Fundraising news, ideas and inspiration for professional charity fundraisers

‘Put needs of sector ahead of your career ambitions’ to grow cadre of new leaders

‘Put needs of sector ahead of your career ambitions’ to grow cadre of new leaders

Fundraisers should put the needs of the sector ahead of their personal careers, delegates at the in Holland earlier this month were told.

Maria Ros Jernberg, ceo of the Swedish Fundraising Council, said fundraisers needed to take more personal responsibility for the sector as a whole and “not just the causes we care about”.

Jernberg was speaking at the launch of Tony Elischer’s new campaign to promote future fundraising leaders ­­– Grow It, Be It, Value It ­–  which argues that not enough is being done to develop emerging, and diverse, talent in fundraising to replace the current middle-aged, white male (“Pale, male and stale”) leadership.

She said one problem with developing this new generation of leaders was that there was that there was only a “small pool” of good fundraisers who were candidates for future leadership roles.

Maria Ros Jernberg

Maria Ros Jernberg

“The good ones are likely to leave [their current jobs] if they are offered a job with a better salary,” she said. “If you are one of those high-performing fundraisers, you have to stop saying yes every time the phone rings and you are flattered with a new job offer. You have to stay on [in current jobs] and put the needs of the sector above your own personal needs.

Fundraisers should instead focus their career development on their profession rather than a better salary: “Invest your time and knowledge in new fundraising methods and ideas and that will give you the boost you are looking for. Do that and you will thrive.”

However, she said that one of the biggest problems that drove fundraiser to leave their jobs was poor management. She cited the International Compensation and Benefits Survey for Fundraising Professionals that showed that 40 per cent of fundraisers left their jobs over “conflicting opinions about how to raise money”.

“Fundraisers are not leaving jobs, they are leaving managers,” Jernberg said.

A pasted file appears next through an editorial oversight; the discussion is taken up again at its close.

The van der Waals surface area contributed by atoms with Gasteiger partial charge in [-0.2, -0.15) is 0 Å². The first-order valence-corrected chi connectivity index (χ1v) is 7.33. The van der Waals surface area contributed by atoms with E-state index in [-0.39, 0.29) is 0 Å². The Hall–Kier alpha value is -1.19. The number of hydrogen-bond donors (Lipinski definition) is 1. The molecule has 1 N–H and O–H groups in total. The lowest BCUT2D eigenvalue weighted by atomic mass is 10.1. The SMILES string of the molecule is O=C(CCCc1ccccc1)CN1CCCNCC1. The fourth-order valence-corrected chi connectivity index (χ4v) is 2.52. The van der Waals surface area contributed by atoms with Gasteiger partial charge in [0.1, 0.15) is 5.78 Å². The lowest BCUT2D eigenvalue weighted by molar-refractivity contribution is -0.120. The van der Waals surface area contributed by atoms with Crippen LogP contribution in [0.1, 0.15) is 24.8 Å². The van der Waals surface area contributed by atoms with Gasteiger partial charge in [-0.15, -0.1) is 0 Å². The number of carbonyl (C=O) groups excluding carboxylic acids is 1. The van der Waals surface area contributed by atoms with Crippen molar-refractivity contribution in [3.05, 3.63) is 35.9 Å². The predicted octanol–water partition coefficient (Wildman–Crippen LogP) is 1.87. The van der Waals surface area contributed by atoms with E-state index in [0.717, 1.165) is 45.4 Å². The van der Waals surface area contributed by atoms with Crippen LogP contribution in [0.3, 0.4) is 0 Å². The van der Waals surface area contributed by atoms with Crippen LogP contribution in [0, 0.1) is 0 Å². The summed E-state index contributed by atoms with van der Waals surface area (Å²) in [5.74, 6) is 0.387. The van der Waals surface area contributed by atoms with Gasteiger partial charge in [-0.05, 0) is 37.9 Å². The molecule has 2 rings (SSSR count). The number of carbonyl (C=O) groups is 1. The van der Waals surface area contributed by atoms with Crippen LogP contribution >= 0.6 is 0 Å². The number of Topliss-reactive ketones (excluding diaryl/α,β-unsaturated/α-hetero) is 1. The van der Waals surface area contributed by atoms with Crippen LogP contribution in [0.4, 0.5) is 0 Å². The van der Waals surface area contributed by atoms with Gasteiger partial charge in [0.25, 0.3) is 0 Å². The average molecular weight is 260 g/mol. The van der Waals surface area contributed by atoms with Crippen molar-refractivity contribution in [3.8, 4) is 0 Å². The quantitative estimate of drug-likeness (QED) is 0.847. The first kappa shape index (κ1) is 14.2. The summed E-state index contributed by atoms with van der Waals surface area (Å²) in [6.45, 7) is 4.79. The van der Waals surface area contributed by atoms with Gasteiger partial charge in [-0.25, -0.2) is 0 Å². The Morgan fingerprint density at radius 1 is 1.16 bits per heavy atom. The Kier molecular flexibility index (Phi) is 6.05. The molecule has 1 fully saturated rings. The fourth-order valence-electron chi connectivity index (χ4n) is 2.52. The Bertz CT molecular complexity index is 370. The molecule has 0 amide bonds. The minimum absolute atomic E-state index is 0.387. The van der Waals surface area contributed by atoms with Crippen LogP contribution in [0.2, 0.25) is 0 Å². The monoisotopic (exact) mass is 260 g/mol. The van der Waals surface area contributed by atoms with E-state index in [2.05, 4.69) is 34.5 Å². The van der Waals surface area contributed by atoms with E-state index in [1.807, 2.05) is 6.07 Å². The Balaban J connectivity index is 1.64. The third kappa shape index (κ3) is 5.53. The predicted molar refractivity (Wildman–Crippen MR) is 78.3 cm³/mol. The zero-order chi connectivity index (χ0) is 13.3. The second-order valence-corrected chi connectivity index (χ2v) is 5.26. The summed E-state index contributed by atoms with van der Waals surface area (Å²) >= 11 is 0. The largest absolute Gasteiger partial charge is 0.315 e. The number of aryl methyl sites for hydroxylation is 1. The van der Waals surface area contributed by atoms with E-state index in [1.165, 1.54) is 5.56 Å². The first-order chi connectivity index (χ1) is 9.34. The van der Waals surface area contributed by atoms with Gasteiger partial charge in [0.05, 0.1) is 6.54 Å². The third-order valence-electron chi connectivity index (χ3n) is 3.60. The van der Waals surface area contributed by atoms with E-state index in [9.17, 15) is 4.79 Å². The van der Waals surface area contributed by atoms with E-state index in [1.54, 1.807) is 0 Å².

Recruitment procedures undervalue candidates’ ‘right attitudes’

Tony Elischer told delegates that companies were adept at identifying and promoting new talent but charities just recycled the same people by offering higher salaries.

However, other speakers at the launch event suggested that recruitment practices for new fundraisers were sometimes too restrictive, not allowing charities for recruitment based on attitude but relying instead on a ‘tick box’ previous experience. Fundraising innovation consultant Lucy Gower described how she had recently helped a charity recruit a fundraiser based on “attitude over experience”. She said: “But because they didn’t tick all the HR boxes we had to convince HR to allow them to join.

“Perhaps some of the [HR] processes we have in place are not the best way to get people on board. Are we recruiting based on experience or getting the person with the right attitude to succeed?”


Image: leadership by Bplanet on


Ian MacQuillin is the founder and director of Rogare, the fundraising think tank at Plymouth University's Centre for Sustainable Philanthropy. He has worked in fundraising since 2001 as editor of Professional Fundraising (2001-2006), account director at TurnerPR (2006-2009) and head of communications at the Public Fundraising Regulatory Association (2009-2013).

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